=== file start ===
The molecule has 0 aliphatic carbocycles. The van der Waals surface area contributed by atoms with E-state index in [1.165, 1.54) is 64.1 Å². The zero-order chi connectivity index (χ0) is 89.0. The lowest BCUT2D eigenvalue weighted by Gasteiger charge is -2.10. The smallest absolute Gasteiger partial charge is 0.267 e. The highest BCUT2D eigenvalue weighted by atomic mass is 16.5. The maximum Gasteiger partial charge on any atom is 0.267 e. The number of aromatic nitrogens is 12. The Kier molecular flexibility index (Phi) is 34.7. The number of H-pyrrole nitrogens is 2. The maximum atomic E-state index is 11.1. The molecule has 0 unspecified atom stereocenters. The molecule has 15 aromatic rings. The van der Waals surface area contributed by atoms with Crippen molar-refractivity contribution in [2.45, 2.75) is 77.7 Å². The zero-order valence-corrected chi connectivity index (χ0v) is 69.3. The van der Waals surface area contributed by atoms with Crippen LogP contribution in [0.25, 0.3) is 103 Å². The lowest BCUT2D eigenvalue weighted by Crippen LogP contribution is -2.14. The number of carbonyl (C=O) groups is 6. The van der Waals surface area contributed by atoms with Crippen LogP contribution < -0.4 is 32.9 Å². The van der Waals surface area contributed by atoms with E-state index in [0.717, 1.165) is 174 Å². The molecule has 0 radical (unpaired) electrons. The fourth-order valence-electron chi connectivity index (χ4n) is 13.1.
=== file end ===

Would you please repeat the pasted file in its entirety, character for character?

The molecule has 0 aliphatic carbocycles. The van der Waals surface area contributed by atoms with E-state index in [1.165, 1.54) is 64.1 Å². The zero-order chi connectivity index (χ0) is 89.0. The lowest BCUT2D eigenvalue weighted by Gasteiger charge is -2.10. The smallest absolute Gasteiger partial charge is 0.267 e. The highest BCUT2D eigenvalue weighted by atomic mass is 16.5. The maximum Gasteiger partial charge on any atom is 0.267 e. The number of aromatic nitrogens is 12. The Kier molecular flexibility index (Phi) is 34.7. The number of H-pyrrole nitrogens is 2. The maximum atomic E-state index is 11.1. The molecule has 0 unspecified atom stereocenters. The molecule has 15 aromatic rings. The van der Waals surface area contributed by atoms with Crippen molar-refractivity contribution in [2.45, 2.75) is 77.7 Å². The zero-order valence-corrected chi connectivity index (χ0v) is 69.3. The van der Waals surface area contributed by atoms with Crippen LogP contribution in [0.25, 0.3) is 103 Å². The lowest BCUT2D eigenvalue weighted by Crippen LogP contribution is -2.14. The number of carbonyl (C=O) groups is 6. The van der Waals surface area contributed by atoms with Crippen LogP contribution < -0.4 is 32.9 Å². The van der Waals surface area contributed by atoms with E-state index in [0.717, 1.165) is 174 Å². The molecule has 0 radical (unpaired) electrons. The fourth-order valence-electron chi connectivity index (χ4n) is 13.1.